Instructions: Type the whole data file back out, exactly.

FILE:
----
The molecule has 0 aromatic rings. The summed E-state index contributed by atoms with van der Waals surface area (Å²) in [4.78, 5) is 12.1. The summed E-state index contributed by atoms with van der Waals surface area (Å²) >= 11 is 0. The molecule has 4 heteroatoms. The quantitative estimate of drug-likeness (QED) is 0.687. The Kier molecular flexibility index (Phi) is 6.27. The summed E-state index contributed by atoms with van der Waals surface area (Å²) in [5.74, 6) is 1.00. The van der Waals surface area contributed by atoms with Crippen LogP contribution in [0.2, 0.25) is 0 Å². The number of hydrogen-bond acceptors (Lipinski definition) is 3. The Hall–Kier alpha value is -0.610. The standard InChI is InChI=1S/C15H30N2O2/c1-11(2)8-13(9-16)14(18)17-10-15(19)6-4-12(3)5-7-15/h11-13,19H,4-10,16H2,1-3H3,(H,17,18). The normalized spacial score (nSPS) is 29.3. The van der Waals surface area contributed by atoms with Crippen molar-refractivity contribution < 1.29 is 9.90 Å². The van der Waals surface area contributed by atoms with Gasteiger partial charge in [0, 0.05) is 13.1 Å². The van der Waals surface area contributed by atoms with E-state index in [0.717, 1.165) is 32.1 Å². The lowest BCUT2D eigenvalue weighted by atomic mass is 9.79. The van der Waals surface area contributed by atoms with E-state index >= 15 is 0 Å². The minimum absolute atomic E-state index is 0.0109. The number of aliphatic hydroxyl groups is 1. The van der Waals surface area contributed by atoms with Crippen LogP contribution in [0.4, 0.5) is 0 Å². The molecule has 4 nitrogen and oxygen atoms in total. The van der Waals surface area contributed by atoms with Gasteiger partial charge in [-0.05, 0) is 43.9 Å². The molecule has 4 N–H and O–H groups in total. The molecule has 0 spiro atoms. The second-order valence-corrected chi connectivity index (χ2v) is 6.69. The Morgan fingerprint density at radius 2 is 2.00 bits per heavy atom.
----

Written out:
The molecule has 0 aromatic rings. The summed E-state index contributed by atoms with van der Waals surface area (Å²) in [4.78, 5) is 12.1. The summed E-state index contributed by atoms with van der Waals surface area (Å²) >= 11 is 0. The molecule has 4 heteroatoms. The quantitative estimate of drug-likeness (QED) is 0.687. The Kier molecular flexibility index (Phi) is 6.27. The summed E-state index contributed by atoms with van der Waals surface area (Å²) in [5.74, 6) is 1.00. The van der Waals surface area contributed by atoms with Crippen LogP contribution in [0.2, 0.25) is 0 Å². The number of hydrogen-bond acceptors (Lipinski definition) is 3. The Hall–Kier alpha value is -0.610. The standard InChI is InChI=1S/C15H30N2O2/c1-11(2)8-13(9-16)14(18)17-10-15(19)6-4-12(3)5-7-15/h11-13,19H,4-10,16H2,1-3H3,(H,17,18). The normalized spacial score (nSPS) is 29.3. The van der Waals surface area contributed by atoms with Crippen molar-refractivity contribution < 1.29 is 9.90 Å². The van der Waals surface area contributed by atoms with Gasteiger partial charge in [0, 0.05) is 13.1 Å². The van der Waals surface area contributed by atoms with E-state index in [0.717, 1.165) is 32.1 Å². The lowest BCUT2D eigenvalue weighted by atomic mass is 9.79. The van der Waals surface area contributed by atoms with E-state index >= 15 is 0 Å². The minimum absolute atomic E-state index is 0.0109. The number of aliphatic hydroxyl groups is 1. The van der Waals surface area contributed by atoms with Crippen LogP contribution in [0.4, 0.5) is 0 Å². The molecule has 4 nitrogen and oxygen atoms in total. The van der Waals surface area contributed by atoms with Gasteiger partial charge in [-0.05, 0) is 43.9 Å². The molecule has 4 N–H and O–H groups in total. The molecule has 0 spiro atoms. The second-order valence-corrected chi connectivity index (χ2v) is 6.69. The Morgan fingerprint density at radius 2 is 2.00 bits per heavy atom.